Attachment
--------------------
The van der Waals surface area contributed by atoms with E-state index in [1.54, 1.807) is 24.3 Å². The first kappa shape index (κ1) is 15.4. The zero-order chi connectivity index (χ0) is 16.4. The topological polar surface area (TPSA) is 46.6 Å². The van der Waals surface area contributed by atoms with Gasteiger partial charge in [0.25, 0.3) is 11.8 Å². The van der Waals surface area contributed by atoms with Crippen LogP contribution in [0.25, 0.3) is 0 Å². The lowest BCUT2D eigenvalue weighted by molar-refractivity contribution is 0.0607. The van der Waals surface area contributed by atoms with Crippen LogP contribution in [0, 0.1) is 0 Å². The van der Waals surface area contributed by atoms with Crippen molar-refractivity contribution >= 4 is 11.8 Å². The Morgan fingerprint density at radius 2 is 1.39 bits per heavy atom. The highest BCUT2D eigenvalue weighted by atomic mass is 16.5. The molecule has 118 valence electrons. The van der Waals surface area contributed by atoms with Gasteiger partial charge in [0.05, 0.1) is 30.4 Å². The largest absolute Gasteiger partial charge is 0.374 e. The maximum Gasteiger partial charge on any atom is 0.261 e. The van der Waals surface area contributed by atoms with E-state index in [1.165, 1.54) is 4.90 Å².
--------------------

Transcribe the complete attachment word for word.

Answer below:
The van der Waals surface area contributed by atoms with E-state index in [1.54, 1.807) is 24.3 Å². The first kappa shape index (κ1) is 15.4. The zero-order chi connectivity index (χ0) is 16.4. The topological polar surface area (TPSA) is 46.6 Å². The van der Waals surface area contributed by atoms with Gasteiger partial charge in [0.25, 0.3) is 11.8 Å². The van der Waals surface area contributed by atoms with Crippen LogP contribution in [0.25, 0.3) is 0 Å². The lowest BCUT2D eigenvalue weighted by molar-refractivity contribution is 0.0607. The van der Waals surface area contributed by atoms with Crippen LogP contribution in [0, 0.1) is 0 Å². The van der Waals surface area contributed by atoms with Crippen molar-refractivity contribution >= 4 is 11.8 Å². The Morgan fingerprint density at radius 2 is 1.39 bits per heavy atom. The highest BCUT2D eigenvalue weighted by atomic mass is 16.5. The molecule has 118 valence electrons. The van der Waals surface area contributed by atoms with Gasteiger partial charge in [0.05, 0.1) is 30.4 Å². The largest absolute Gasteiger partial charge is 0.374 e. The maximum Gasteiger partial charge on any atom is 0.261 e. The van der Waals surface area contributed by atoms with E-state index in [1.165, 1.54) is 4.90 Å².